VegEats! An Introduction

Veggies: delicious, nutritious, and cheap!

Hi everyone! My name is Jon, and I’m going to be offering some guidance into the wonderful world of vegan/vegetarian-friendly eating in New York City. For those who aren’t sure, a vegetarian is a person who restricts consumption of meat and animal byproducts. There are several types of vegetarians: pesco-vegetarians, who include fish in their diets; pollo-vegetarians, who include poultry; ovo-vegetarians, who include eggs; and lacto-vegetarians, who include dairy products. These prefixes can be combined. For example, when I officially started identifying myself as a vegetarian three years ago, I was a ovo-lacto-vegetarian.

About two months ago, I began identifying myself as a vegan, which is a strict vegetarian (absolutely no meat or animal byproducts) who extends this philosophy beyond diet into other parts of life. This means vegans don’t use products made from materials like leather, silk, or wool, because these materials rely on animals and animal captivity to be made. Vegans also only use man-made sponges and avoid substances like gelatin, an ingredient in most marshmallows and derived from collagen found in animal bones, or beeswax, commonly used to make candles and produced over a long period of time by bees as an essential part of their home. This lifestyle may sound a little extreme to those who have not encountered veganism before, but when adopted mindfully for the right reasons, it can be a wonderful positive change for many people.

So you may be saying to yourself, well, now I know what they don’t eat; what DO they eat? I eat primarily fruits, vegetables, nuts, and grains, as well as artificial animal-free products such as tofu. When eating out, I often go for Indian, Chinese, Israeli, Thai, or Mexican, as these cuisines offer lots of delicious vegan options, or I go to one of the multitude of vegan/vegetarian-friendly restaurants in New York City. Many people when hearing about this diet have concerns about health, primarily about protein and iron deficiency. Vegetarianism and veganism are actually very healthy as long as the practitioner eats a variety of foods, pays attention to intake of nutrients, fats, and calories, and stays active, (which is true of any lifestyle.) In fact, studies have shown that limiting meat and animal byproducts can significantly lower your chances of major health problems, including heart disease, cancer, stroke, obesity, diabetes, even Alzheimer’s! The average American eats nearly double the amount of protein they need per day, and veg-eaters have numerous alternative to meat and animal byproducts to find protein, iron, and all other essential nutrients.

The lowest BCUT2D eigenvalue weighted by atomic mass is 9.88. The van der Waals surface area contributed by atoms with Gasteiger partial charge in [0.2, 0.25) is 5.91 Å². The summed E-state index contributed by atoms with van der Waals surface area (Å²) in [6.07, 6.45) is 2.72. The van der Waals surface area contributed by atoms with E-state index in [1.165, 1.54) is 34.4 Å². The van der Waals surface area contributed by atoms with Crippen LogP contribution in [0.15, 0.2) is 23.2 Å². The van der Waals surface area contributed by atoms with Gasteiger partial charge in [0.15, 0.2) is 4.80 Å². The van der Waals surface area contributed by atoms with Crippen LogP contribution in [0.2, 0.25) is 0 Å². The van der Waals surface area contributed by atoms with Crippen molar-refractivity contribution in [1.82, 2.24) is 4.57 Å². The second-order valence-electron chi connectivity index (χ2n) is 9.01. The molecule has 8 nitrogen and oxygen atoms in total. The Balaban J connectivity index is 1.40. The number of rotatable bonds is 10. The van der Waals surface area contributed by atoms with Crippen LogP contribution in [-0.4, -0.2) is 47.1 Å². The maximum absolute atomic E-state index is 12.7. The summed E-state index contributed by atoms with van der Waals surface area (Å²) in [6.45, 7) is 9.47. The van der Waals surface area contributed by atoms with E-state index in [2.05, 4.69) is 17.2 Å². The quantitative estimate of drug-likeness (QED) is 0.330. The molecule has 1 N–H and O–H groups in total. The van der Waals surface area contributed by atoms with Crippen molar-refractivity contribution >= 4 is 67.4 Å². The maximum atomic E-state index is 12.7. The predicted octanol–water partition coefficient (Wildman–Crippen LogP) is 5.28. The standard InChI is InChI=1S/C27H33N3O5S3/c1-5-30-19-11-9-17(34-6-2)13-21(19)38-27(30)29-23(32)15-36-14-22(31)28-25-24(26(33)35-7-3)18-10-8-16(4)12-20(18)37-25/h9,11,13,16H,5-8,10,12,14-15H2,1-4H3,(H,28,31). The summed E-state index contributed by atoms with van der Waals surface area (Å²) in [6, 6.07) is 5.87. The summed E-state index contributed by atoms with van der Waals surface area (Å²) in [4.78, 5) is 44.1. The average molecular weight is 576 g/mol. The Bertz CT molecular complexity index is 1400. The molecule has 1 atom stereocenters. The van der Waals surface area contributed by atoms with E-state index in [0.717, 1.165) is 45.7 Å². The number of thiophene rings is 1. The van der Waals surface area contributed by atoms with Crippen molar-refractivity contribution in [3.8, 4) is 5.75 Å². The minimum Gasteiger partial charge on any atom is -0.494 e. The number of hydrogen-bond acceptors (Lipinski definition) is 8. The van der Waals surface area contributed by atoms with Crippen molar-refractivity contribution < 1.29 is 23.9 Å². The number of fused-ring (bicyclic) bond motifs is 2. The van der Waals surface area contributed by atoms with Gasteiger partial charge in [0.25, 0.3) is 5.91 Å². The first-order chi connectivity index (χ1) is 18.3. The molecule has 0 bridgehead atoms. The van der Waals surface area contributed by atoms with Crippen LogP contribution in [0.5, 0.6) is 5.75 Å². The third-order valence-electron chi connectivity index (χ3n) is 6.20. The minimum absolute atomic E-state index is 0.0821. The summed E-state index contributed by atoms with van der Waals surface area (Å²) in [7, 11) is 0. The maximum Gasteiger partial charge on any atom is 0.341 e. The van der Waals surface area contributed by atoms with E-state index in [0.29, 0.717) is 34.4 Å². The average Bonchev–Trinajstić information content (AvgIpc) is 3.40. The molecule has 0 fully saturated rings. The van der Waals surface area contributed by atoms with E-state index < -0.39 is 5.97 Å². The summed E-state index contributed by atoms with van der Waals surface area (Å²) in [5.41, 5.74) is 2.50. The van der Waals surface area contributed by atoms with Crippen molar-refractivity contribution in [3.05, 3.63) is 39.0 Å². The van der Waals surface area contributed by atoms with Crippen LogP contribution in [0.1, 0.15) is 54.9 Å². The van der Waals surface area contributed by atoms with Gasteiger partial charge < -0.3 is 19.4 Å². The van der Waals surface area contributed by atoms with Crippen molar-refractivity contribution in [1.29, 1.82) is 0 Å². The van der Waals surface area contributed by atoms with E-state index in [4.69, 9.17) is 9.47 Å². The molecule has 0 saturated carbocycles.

I’m so excited to help you find ways to eat healthy on a student’s budget. New York can be expensive, but there are lots of tricks to up your nutrients, help the environment, and keep your wallet (and belly) full. To get you started, Campus Clipper has wonderful coupons for great veg-friendly restaurants like Atlas Café, Indian Taj, Monster Sushi, Tahini, Wild Ginger, and many more! Check them out on the coupons page! Happy Eating!

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